Saturday, July 7, 2012

A brief parable about lawns

In the book Transformational Discipleship: How People Really Grow one of the authors describe what it's like to return from vacation and find large brown spots in his lawn.  He compares that lawn to a congregation.  Let me now quote a section from the book because I want to make sure I properly capture what he writes.

"If there are dry and parched sections in your church, hopefully your heart is filled with much greater dissatisfaction for the level of deficient disciples than for a subpar lawn.  Perhaps you are thinking of some of the people who sit in your church, those whose lives seem parched.  Maybe you are frustrated with the lack of passion in worship, apathy toward the Scripture, an inward focus, the grip of materialism, childish men, or failing marriages....

"Some don't care.  Some leaders are consumed with creating a bigger field, even if it's a parched field.  Other leaders mask the lack of life with the multitude of activities on the church schedule.  Size and activity often cover immaturity.  Some leaders have given up the dream of leading a movement of people transformed by Christ.  They have become apathetic chaplains of a mediocre institution.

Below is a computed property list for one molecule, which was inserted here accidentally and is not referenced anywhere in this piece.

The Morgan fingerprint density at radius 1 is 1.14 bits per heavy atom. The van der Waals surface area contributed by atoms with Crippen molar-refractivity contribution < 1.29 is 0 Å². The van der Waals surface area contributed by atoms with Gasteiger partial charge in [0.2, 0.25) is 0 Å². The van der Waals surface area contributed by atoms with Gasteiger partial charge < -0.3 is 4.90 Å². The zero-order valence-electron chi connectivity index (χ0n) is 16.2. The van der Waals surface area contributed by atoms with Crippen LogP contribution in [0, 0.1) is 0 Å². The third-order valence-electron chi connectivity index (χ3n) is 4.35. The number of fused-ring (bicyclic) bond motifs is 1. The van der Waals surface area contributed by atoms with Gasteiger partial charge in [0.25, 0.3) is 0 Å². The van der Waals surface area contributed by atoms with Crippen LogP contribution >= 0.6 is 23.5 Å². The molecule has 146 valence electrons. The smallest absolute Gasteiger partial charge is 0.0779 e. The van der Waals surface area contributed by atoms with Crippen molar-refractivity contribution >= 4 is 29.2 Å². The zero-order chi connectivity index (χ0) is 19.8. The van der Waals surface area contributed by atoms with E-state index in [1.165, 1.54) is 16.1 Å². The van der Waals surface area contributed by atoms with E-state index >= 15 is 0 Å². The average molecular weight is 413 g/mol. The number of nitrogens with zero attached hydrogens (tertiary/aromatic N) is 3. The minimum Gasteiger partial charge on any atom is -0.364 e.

"If you don't care, repent.  If you do care, be careful."

That's powerful stuff, and I think it captures where many churches and church leaders are today.  But why did he say that if we care we should be careful?  He goes on to warn against the temptation of finding ways to cover the parched lawn.  Specifically, he warns of the danger of painting over the lawn to make it appear better than it really is. 

The first time I saw someone paint grass was at a NCAA baseball sectional.  Our son's team played that year for the chance to go on to the College World Series.  As we were sitting down I noticed a groundskeeper with a spray can painting the grass behind home plate.  He touched up the brown spots, and although the paint didn't exactly match the color of the grass, it did make it look better.  If the games were televised I doubt the viewers would have noticed the different shades of green behind home plate.

We must not attempt to cover over the lack of discipleship in our churches and declare our churches healthy.  We can make all the external changes we want to but until we address the heart issues that prevent our people from developing spiritually our churches will remain unhealthy.  When we see a lack of spiritual fruit being produced in the lives of our people we should know there is a problem that needs to be addressed. That should challenge us to take a hard look at the discipleship efforts in our churches and make the necessary changes that will help transform people's lives.

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